As the gaming industry begins to shift from physical media to cloud streaming services, it will soon find itself on a collision course with America’s substandard broadband. Worse, 4K game streaming will run face first into broadband usage caps and overage fees that serve no technical purpose—outside of jacking up your already costly monthly bandwidth bill.
Last week, Google delivered more details on the company’s Stadia game streaming service, which promises to eliminate game consoles and shift all processing power to the cloud. The company’s Founder’s Edition launch bundle includes a Chromecast Ultra, Stadia controller, and three months’ worth of Stadia Pro for $129. Meanwhile, at E3, Microsoft talked about xCloud, its streaming service, and Bethesda announced Orion, its game streaming tech.
According to Google, Stadia will deliver a small roster of modern titles—without downloads—to any device with a Chrome browser. To take full advantage of games at full 4K resolution and 5.1 surround sound, Google says that users will need a 35 Mbps connection.
One problem is that many Americans lack access to the speeds necessary to take full advantage of the service. FCC data suggests there’s still tens of millions of Americans stuck on sluggish DSL lines or satellite broadband connections that barely meet the FCC’s standard definition of broadband (25 Mbps downstream, 4 Mbps upstream).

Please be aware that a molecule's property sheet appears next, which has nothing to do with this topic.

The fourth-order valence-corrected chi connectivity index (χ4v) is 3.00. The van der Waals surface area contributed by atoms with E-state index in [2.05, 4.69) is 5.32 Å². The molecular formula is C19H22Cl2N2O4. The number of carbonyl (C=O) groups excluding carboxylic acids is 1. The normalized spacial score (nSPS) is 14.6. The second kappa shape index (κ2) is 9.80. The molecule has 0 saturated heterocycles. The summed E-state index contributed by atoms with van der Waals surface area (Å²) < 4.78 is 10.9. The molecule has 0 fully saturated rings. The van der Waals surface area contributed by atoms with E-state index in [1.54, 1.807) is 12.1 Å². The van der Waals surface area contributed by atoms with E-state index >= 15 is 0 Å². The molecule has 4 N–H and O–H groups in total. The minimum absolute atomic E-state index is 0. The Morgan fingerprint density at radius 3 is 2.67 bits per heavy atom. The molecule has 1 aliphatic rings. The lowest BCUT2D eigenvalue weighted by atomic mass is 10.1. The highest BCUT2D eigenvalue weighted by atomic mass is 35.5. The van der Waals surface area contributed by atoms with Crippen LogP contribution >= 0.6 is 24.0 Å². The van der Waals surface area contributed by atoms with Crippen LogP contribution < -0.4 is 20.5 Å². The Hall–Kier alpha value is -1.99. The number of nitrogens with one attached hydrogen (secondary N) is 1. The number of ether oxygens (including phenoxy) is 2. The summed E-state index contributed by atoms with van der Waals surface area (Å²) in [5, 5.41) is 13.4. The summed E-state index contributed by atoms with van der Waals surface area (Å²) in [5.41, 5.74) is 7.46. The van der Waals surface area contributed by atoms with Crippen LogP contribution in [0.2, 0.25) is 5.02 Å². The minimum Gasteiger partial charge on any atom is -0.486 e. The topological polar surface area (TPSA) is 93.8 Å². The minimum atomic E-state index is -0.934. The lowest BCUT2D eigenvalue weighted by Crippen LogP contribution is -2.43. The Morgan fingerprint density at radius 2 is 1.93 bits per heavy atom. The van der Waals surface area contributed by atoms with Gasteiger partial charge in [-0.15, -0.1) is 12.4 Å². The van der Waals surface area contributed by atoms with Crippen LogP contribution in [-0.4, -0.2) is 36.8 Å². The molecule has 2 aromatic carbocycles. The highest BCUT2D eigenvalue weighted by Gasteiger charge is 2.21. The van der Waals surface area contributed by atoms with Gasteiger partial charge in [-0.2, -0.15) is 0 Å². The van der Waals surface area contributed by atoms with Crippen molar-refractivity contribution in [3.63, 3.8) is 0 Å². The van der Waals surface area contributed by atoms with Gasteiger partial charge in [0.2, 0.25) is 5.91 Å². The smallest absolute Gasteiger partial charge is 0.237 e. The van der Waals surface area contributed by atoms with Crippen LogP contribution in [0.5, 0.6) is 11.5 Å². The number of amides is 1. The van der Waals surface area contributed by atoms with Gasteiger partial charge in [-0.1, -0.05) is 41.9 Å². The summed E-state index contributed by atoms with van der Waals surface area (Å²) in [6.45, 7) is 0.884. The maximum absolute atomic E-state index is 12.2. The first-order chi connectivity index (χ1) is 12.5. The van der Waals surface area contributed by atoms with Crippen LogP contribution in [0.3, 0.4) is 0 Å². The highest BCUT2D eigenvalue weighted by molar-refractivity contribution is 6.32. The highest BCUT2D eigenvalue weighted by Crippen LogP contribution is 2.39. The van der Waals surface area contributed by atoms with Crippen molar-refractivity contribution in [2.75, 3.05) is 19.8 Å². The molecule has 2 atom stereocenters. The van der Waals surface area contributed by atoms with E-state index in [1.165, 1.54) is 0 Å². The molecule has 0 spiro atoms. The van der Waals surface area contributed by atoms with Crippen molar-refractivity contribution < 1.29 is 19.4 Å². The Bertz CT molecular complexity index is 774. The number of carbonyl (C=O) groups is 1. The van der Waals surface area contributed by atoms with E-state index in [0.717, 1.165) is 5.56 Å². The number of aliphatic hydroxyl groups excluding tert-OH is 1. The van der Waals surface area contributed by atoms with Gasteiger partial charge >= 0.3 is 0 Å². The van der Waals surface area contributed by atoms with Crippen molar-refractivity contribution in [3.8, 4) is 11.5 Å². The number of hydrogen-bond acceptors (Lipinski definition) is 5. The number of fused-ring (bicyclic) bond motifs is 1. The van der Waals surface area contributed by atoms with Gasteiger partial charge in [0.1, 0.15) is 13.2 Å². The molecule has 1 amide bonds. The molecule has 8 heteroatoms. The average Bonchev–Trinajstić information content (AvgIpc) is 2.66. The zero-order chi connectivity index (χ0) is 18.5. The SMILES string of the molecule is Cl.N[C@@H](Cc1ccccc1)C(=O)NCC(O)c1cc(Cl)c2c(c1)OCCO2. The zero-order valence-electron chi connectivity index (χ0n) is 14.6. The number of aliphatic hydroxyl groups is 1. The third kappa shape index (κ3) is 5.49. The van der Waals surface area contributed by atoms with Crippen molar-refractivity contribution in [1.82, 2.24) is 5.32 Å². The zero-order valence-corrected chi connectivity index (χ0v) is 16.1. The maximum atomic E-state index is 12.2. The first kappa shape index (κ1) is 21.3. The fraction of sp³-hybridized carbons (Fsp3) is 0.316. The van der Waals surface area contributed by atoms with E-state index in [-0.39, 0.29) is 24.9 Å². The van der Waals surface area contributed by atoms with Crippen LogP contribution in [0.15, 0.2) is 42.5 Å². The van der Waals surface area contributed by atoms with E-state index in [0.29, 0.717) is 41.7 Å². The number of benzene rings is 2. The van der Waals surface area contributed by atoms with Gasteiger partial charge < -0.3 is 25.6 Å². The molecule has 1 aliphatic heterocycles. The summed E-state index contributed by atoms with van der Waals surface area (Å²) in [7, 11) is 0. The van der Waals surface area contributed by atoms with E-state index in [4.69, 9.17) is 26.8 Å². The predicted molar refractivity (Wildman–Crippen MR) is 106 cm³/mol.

But a bigger problem for Stadia users is going to be US broadband caps and overage fees.
For years, US broadband providers have quietly implemented monthly usage restrictions in a bid to cash in on the rise of streaming video. The surcharges not only act as a glorified rate hike on already expensive US broadband connections, but can deter consumers looking to ditch traditional cable TV and use streaming alternatives like Netflix.
Initially, ISPs tried to claim such limits were necessary to help manage congestion on their networks. After those claims were repeatedly debunked (often by telecom executives themselves), ISPs stopped offering any technical justification whatsoever.
“There's no real evidence of congestion on wired networks—even the older ones—and if there were, data caps are a dumb way to address them,” Matt Wood, VP for consumer group Free Press told Motherboard. “Congestion occurs, if at all, at a particular time and place. Putting a monthly cap on broadband users to manage congestion is like putting a monthly cap on gas usage to stop people driving at rush hour: there might be some impact, but it's horribly imprecise at best, and people will still drive when they need to.”
A lack of competition and timid regulatory oversight has resulted in no real penalties for ISPs that have erected unnecessary limits to generate additional revenue.
While HD and 4K video streaming services frequently bumped into these usage limits, game streaming is going to blow past them. Google says that users who stream games at 720p, 1080p, or full 4K will eat through bandwidth at a rate of 4.5 GB, 9 GB, or 15.75 GB per hour, respectively.